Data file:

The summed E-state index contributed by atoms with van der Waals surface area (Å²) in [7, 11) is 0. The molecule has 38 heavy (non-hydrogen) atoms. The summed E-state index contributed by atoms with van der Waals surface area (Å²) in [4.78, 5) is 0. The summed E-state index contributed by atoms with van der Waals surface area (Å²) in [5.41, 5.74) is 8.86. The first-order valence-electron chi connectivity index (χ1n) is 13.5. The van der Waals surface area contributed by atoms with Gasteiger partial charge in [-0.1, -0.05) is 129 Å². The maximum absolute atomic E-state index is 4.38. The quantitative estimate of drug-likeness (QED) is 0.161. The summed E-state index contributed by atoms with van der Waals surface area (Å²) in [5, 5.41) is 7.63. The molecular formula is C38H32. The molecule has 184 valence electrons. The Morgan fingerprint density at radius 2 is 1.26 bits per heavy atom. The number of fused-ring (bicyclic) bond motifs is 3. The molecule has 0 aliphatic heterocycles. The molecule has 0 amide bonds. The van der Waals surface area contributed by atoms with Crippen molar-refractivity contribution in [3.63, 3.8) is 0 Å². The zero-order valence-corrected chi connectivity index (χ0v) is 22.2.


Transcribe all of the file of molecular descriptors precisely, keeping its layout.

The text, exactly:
The summed E-state index contributed by atoms with van der Waals surface area (Å²) in [7, 11) is 0. The molecule has 38 heavy (non-hydrogen) atoms. The summed E-state index contributed by atoms with van der Waals surface area (Å²) in [4.78, 5) is 0. The summed E-state index contributed by atoms with van der Waals surface area (Å²) in [5.41, 5.74) is 8.86. The first-order valence-electron chi connectivity index (χ1n) is 13.5. The van der Waals surface area contributed by atoms with Gasteiger partial charge in [-0.1, -0.05) is 129 Å². The maximum absolute atomic E-state index is 4.38. The quantitative estimate of drug-likeness (QED) is 0.161. The summed E-state index contributed by atoms with van der Waals surface area (Å²) in [5, 5.41) is 7.63. The molecular formula is C38H32. The molecule has 184 valence electrons. The Morgan fingerprint density at radius 2 is 1.26 bits per heavy atom. The number of fused-ring (bicyclic) bond motifs is 3. The molecule has 0 aliphatic heterocycles. The molecule has 0 amide bonds. The van der Waals surface area contributed by atoms with Crippen molar-refractivity contribution in [3.63, 3.8) is 0 Å². The zero-order valence-corrected chi connectivity index (χ0v) is 22.2.